ATHENS, Ga. — Florida’s passing game this year has been good, not great, and it’s fair to wonder if Gators coach Jim McElwain occasionally thinks about the man who could have been his quarterback: Jacob Eason.
“That guy is a special talent,” McElwain said this past week. “He understands the game. He grew up in it. That guy. I really enjoyed being around him and his family in the brief time we were able to. He’s really a good player.”
And a player who will be making his first appearance in the Georgia-Florida game — and thus against the one other program he seriously considered about attending. After the firing of Mark Richt, Florida got Eason in for a visit, and while by all accounts it went well, Eason stuck with Georgia.
“We tried to jump in there, obviously, late, when there might have been a crack. And I don’t know how big the crack was,” McElwain said, chuckling.
Had he flipped to Florida, Eason stood a decent chance of winning the starting job. It ended up going to Luke Del Rio, who in 4 starts has completed 57.6 of his passes for 998 yards, 7 touchdowns and 5 interceptions. Del Rio missed two starts because of a sprained knee, then returned in Florida’s most recent game at Missouri, passing for 236 yards and a touchdown, but also 3 interceptions.
Eason, meanwhile, has had an up-and-down freshman year — but probably more ups than downs.
He’s had two 300-plus passing yardage games, and one 29-yard game, the lowest at Georgia in a quarter-century. Compared to Matt Stafford, to whom he’s most often compared, Eason already has thrown more touchdowns (9) than Stafford did as a freshman. Eason is also on track to be better than Stafford in completion percentage (54.3 for Eason thus far compared to 52.7 for Stafford) and interceptions (Eason has 5, Stafford had 13.)
But Eason doesn’t rank as well compared to current SEC quarterbacks: His quarterback efficiency rating ranks 10th, and his passing yards per game ranks eighth.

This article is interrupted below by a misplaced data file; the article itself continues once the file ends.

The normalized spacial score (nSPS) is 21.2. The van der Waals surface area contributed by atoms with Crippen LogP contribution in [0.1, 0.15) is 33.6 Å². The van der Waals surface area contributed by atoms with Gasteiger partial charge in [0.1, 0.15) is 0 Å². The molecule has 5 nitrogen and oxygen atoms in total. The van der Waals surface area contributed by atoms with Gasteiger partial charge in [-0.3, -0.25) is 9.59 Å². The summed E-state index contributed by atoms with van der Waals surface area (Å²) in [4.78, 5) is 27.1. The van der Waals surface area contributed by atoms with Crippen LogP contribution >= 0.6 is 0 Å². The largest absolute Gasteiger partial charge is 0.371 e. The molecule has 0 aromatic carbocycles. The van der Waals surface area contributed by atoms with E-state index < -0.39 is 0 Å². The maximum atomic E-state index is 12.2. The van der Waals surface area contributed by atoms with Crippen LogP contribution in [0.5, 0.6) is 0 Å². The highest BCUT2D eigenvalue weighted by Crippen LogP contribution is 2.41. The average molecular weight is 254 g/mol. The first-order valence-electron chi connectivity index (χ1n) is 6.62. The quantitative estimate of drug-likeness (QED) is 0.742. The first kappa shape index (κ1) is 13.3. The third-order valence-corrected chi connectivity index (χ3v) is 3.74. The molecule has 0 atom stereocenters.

“He’s had some really, really good throws, some really, really good reads, and then he’s had ones he’s missed,” Georgia coach Kirby Smart said. “It’s basically the assessment of a true freshman at any position. He’s just at the most critical position.”
Passing has never been the question with Eason, who isn’t available for interview per Smart’s policy on freshmen. It was a matter of becoming a good game manager, and he’s getting there, according to one teammate.
“He’s handling a lot better, he’s starting to put guys in different spots, he’s starting to be a lot more vocal, and he’s being a lot more consistent,” junior tight end Jeb Blazevich. “I mean that’s what we saw in spring, what we saw in summer, he’s just consistently improving. He’s just consistently improving.”
Eason’s game management may or may not have something to do with the occasional struggles of Georgia’s running game. The ability to read a defense before the snap and change the play, or the blocking scheme, is an underrated skill for a quarterback in a pro-style offense. It also comes more with experience.
And when it comes to passing, Eason has had other freshman moments. Last week, in the Vanderbilt loss, he didn’t throw any interceptions, but he did fail to see receiver Jayson Stanley streaking wide open down the left sideline, instead hitting tight end Isaac Nauta for a much shorter gain.
During the bye week, Smart gave Eason a list of what he called “four or five” areas of improvement. Atop the list was communication.
“Making sure that everybody gets the call and knows where they’re supposed to be — that he can fix any mistakes and errors that are there,” Smart said.
Settling his feet in the pocket and reading the coverage were also on the checklist, Smart added.
“For Jacob it’s about improvement, and the guy has improved gradually throughout the year,” Smart said. “He’s had his ups and downs, but he sees a coverage and he understands where to go with the ball. We call all slants, he knows you’re supposed to work the field side. He’s improved at that. He’s got to continue to do that.”